I have a real soft spot for author Margareta Osborn. Her debut novel Bella’s Run was amongst the first books I reviewed for This Charming Mum and remains my benchmark for the ubiquitous ‘rural romance’ genre that seems to be dominating Australian publishing at the moment. It was fast paced, racy, raunchy and addictive – nothing like what I expected. My (naïve) impression of ‘romance fiction’ was of sexist, dominating heroes and starry eyed, bosomy princesses plodding their way through predictable scenarios. This couldn’t be further removed from Osborn’s brand of empowered women and brooding blokes who journey together towards an understanding of love. That journey, though, is never smooth and Osborn’s work won’t disappoint fans of traditional romances: boy meets girl, boy and girl don’t get along, boy and girl realise they’re wildly attracted to each other, and so on. Osborn is skilled at breaking down stereotypes, though, and rounding out characters while still fulfilling the needs of a conventional romance narrative.
Hope’s Road is a more mature book, in some ways, than Bella’s Run. At the heart of this novel is a long running family feud, which subtly touches the lives of many residents in the farming community of Naree. Bella’s Run, with its young and adventurous protagonists was more like a frantic road movie, whereas Hope’s Road is a sweeping family epic. This new novel relies less on shock value and delves deeper into what makes the characters tick, providing plenty of sexual tension though far less actual sex! The two novels do share detailed and (I presume) realistic descriptions of the beauty and terror that rule rural life, from peaceful moments of watching the stars to the horrors of tempestuous weather, shielding livestock from predators and financial insecurity.
Tammy McCauley inherited the property of Montmorency Downs from the grandparents who raised her when her mother died young. It borders the properties of her great uncle – an embittered man who has not spoken to Tammy since she was a child – and Travis Hunter – a single dad with no real clue how to make life for him and his son anything greater than basic survival. In the mix is Tammy’s abusive husband, Shon, who leaves her early in the book but who wants to stake his claim on the family property. Tammy must find a way to put the ghosts of the past behind her in order to open a new chapter on life at Montmorency Downs.
Hope’s Road is packed with quirky locals from Tammy’s loud mouthed best mate Lucy, to the predatory women with their sights set on the enigmatic Travis. High on the hill, self-styled grumpy old man, Joe McCauley, watches the world through his rifle sight and ponders the mix of sadness and stubbornness that caused the deep rift between he and his brother Thomas (Tammy’s grandfather). Hope’s Road is not the rollicking ride Osborn delivered with Bella’s Run, but a story that unfolds gently, allowing each of the main characters an epiphany that will bring them to the inevitable happy ending. Having said that, not all of the loose ends are tied up with a bow in this novel and it seems Osborn has left herself space to carry aspects of the plot into a third novel, particularly in matters concerning Travis and his charismatic son Billy.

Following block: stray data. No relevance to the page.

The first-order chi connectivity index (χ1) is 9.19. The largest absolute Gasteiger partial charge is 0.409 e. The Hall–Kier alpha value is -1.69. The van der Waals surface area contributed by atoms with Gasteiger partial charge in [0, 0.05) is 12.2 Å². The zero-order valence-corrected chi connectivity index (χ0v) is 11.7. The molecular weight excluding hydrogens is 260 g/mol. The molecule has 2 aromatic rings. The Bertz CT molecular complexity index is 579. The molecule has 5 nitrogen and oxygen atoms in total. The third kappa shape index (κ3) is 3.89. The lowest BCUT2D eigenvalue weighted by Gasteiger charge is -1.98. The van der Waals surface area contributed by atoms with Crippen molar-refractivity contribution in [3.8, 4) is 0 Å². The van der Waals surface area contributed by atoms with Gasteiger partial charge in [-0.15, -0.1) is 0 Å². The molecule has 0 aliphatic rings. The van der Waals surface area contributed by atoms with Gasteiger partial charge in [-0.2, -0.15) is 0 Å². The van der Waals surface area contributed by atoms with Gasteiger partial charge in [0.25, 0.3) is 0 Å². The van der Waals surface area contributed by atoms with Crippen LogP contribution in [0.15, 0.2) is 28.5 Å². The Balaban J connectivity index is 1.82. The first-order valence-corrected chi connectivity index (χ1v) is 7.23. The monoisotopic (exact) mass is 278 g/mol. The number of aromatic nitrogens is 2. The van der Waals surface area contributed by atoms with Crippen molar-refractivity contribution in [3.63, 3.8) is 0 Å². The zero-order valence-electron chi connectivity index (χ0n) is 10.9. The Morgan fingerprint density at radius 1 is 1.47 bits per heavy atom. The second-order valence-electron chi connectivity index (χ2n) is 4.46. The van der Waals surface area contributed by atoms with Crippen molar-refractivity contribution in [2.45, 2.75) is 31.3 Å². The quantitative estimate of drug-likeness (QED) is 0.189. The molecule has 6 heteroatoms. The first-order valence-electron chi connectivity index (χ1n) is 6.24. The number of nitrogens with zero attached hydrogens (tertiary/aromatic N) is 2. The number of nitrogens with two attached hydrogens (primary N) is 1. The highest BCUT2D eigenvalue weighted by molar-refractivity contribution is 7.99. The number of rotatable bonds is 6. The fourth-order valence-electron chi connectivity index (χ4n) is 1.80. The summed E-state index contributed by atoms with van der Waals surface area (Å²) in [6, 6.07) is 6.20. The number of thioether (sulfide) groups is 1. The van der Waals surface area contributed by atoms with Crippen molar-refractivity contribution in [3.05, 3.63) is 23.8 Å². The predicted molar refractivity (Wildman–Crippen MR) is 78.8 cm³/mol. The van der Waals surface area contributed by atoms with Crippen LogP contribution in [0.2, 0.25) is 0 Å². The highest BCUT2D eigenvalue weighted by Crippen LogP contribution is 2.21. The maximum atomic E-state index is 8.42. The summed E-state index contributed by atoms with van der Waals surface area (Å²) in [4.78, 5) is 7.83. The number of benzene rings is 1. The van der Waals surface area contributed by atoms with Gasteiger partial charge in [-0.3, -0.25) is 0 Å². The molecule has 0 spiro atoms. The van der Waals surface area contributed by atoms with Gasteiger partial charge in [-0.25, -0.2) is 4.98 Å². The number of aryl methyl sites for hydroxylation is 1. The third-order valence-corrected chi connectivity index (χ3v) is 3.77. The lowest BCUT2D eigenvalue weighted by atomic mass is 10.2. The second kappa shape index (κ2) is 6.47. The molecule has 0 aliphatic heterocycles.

This is a slower read than Bella’s Run; it’s one to take your time with rather than a page-turner. It is, of course, romantic – both in the boy-meets-girl sense and in its celebration of rural life, but it also has something to say about contemporary Australian society. The difficulties experienced by certain characters in terms of marriage disputes and custody arrangements, for example, as well as issues like maintaining independence in old age cut across all sectors of society, rural or urban. The addition of these more substantial subplots make this a meaty sort of romance novel – and probably serve to make the story’s actual central romance, when it finally takes shape, all the more satisfying.
Hope’s Road is published by Random House and I thank them for my review copy, via NetGalley.
Random House is sharing the first few chapters of Hope’s Road at their website. Click here for a sneak peak!
This review forms part of Margareta Osborn’s blog tour for Hope’s Road which landed yesterday at Sam Still Reading and travels tomorrow to Ravens Reading Room. Visit their blogs for a different spin on the novel.
Finally, this review forms part of my reading and reviewing contribution to the Australian Women Writers Challenge 2013.